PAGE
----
As in このオレさま and この僕も. I know the literal translation, but I never understood what the intent of it is.
I think この usually implies some quality of “me”. You can translate it as “someone like me”. You can insert some adjectives between この and <first person pronoun>.
Usually it sounds proud or arrogant, especially in このオレさま.
But as Hyperworm pointed out, it can be used in exactly the opposite sense. e.g.
I think この私 tends to refer to some positive quality, and こんな私 some negative quality. But I'm not sure.
I think this is a pose of この私. (Does anyone know the name of this pose?)
"The guy standing here in front of you"
"This guy here"
"The guy you're looking at"
Some clarification as noted by the commenters. Yes, オレ and 僕 or course refer to the speaker. So the question is, what is the nuance introduced by the demonstrative adjective この? It is "this me", as opposed to some other "me", such as a "me" at some other point in time, or a hypothetical "me" in some other situation. Since "this me" is ungrammatical in English, we need some other word to stand in for "me", for which I chose "guy", although I suppose there are equally good alternatives. Another way of introducing this nuance would be with a formulation such as "right now I..." or "standing here I...".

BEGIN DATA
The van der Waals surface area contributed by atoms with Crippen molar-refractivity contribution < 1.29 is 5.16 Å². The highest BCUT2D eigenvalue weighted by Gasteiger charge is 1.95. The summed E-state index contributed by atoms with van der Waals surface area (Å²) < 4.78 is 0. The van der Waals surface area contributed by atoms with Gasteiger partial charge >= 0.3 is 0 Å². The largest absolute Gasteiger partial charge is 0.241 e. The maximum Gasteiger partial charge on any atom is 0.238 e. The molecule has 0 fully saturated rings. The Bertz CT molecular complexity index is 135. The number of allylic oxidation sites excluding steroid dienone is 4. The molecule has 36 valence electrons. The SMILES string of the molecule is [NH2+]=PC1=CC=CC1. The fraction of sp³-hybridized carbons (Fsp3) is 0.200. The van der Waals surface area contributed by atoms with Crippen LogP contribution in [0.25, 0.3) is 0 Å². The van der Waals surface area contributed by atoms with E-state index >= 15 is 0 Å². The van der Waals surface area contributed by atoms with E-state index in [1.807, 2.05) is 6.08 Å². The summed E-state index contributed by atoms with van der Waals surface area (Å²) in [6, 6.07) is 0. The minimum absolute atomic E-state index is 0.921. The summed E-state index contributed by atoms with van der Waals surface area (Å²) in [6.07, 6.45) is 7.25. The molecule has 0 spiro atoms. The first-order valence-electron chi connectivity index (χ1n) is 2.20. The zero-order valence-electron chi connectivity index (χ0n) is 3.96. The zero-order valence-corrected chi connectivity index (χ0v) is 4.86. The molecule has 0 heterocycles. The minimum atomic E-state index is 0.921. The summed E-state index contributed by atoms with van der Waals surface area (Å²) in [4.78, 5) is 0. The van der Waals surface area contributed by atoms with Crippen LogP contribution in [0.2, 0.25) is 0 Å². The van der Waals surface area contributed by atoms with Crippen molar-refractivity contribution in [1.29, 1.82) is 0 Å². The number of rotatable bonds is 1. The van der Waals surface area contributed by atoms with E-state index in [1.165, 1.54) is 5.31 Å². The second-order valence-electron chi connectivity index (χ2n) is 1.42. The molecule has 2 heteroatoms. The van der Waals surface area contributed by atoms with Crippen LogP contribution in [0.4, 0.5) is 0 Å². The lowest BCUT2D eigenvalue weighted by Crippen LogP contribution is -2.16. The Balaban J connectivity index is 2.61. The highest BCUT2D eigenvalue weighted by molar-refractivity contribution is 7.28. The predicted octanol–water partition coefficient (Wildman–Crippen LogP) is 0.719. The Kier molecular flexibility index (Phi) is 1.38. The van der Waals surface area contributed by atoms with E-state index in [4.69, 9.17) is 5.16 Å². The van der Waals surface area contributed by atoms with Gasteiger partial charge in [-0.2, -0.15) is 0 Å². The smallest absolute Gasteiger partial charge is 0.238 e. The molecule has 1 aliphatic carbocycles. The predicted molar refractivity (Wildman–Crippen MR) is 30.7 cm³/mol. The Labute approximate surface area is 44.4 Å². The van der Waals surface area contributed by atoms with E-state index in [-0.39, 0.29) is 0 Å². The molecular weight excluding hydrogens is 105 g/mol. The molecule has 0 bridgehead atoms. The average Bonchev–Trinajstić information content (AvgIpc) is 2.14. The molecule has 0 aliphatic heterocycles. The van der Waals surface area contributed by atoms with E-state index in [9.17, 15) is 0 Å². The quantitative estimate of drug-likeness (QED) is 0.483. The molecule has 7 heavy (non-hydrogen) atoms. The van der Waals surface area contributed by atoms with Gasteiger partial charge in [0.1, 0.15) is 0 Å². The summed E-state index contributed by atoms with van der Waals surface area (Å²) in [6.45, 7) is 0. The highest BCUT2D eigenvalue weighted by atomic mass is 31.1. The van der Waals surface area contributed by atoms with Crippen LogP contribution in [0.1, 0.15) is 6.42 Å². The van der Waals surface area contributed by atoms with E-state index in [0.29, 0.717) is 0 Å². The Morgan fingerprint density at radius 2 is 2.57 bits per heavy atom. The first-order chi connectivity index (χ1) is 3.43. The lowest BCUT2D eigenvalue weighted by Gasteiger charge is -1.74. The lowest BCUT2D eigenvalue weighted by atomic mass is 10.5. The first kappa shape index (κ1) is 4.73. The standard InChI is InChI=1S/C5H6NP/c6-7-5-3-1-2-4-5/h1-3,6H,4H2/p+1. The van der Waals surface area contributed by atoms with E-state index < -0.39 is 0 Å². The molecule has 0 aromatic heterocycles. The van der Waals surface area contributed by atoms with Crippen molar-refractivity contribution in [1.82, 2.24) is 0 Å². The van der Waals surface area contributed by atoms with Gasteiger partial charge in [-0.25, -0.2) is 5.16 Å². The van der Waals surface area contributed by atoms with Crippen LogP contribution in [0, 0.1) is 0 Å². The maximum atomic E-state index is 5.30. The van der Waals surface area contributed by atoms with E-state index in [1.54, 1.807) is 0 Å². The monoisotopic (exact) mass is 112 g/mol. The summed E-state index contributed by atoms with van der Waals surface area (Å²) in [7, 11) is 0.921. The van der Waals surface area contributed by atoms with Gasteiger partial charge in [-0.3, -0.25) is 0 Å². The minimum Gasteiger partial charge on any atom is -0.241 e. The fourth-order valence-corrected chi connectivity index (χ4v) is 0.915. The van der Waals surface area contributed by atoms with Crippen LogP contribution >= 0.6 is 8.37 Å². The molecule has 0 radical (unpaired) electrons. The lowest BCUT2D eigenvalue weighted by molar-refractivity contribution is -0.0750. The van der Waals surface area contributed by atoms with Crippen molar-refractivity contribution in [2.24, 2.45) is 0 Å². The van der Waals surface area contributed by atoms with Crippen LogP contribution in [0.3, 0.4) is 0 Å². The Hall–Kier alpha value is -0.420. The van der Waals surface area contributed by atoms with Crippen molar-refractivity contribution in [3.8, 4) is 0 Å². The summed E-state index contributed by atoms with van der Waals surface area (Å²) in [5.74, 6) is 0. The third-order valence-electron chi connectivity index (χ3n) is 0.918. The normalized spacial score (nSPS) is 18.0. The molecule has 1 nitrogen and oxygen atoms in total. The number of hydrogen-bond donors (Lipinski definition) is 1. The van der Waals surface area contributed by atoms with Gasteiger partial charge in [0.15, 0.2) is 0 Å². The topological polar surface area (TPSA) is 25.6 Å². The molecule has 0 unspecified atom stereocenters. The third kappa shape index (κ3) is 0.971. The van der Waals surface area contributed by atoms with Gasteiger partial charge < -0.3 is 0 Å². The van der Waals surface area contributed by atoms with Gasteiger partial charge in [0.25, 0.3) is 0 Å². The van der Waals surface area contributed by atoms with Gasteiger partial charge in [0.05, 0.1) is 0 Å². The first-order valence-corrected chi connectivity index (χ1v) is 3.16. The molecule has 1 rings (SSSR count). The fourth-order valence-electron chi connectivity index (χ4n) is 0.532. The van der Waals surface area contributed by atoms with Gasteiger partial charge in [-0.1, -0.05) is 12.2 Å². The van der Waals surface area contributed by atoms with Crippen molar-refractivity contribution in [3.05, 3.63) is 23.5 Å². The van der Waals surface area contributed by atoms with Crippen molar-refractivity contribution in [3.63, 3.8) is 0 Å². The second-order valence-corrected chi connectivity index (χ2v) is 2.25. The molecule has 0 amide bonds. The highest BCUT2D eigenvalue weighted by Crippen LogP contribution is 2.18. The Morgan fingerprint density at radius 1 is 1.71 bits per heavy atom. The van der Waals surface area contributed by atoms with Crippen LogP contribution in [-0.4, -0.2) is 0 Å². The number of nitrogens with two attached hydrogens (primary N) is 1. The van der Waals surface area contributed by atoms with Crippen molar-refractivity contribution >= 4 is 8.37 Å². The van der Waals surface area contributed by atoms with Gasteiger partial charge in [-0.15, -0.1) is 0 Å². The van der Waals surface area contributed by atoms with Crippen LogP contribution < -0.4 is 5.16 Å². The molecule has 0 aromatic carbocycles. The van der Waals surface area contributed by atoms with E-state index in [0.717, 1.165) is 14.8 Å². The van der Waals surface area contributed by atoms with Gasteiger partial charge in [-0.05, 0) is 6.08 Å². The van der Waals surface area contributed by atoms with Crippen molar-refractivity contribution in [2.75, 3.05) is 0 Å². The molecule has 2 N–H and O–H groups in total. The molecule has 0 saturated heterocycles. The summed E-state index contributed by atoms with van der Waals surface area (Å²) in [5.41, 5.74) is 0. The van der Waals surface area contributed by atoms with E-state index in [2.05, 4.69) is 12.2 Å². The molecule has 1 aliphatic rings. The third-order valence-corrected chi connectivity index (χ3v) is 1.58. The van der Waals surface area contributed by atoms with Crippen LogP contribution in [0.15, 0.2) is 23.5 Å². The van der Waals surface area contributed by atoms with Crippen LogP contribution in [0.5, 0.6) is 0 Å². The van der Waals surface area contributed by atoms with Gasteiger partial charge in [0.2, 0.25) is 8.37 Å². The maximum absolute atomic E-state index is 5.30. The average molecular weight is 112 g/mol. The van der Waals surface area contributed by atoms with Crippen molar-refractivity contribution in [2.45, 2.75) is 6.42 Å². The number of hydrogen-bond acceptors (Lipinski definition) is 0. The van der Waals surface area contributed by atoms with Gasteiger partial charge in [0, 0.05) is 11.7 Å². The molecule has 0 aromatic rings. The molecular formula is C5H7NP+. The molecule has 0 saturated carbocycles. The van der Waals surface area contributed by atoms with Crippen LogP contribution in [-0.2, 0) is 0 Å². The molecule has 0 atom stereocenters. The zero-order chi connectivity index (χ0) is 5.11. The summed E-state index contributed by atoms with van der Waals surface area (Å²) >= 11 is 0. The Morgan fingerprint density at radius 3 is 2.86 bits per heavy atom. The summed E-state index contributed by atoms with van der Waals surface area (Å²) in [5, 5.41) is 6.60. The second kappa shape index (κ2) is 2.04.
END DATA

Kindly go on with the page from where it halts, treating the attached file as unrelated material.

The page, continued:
kono = proximal to the speaker
This kind of deictic meaning is not restricted to kono, sono, and ano. There are at least these additional forms:
adnominals: kono, konna [emphatic]
This type of deixis is expressed by the entire paradigm, and not only by kono, sono, and ano.
Speakers are always proximal to themselves. Hence, one must use kono with a pronominal expression referring to the 1st person.
However, kono itself does not express meaning in the modesty-respect dimension. This dimension is referenced by the pronominal expression: 俺 is far less modest than 私, and that leads to the differing nuances of この俺 and この私.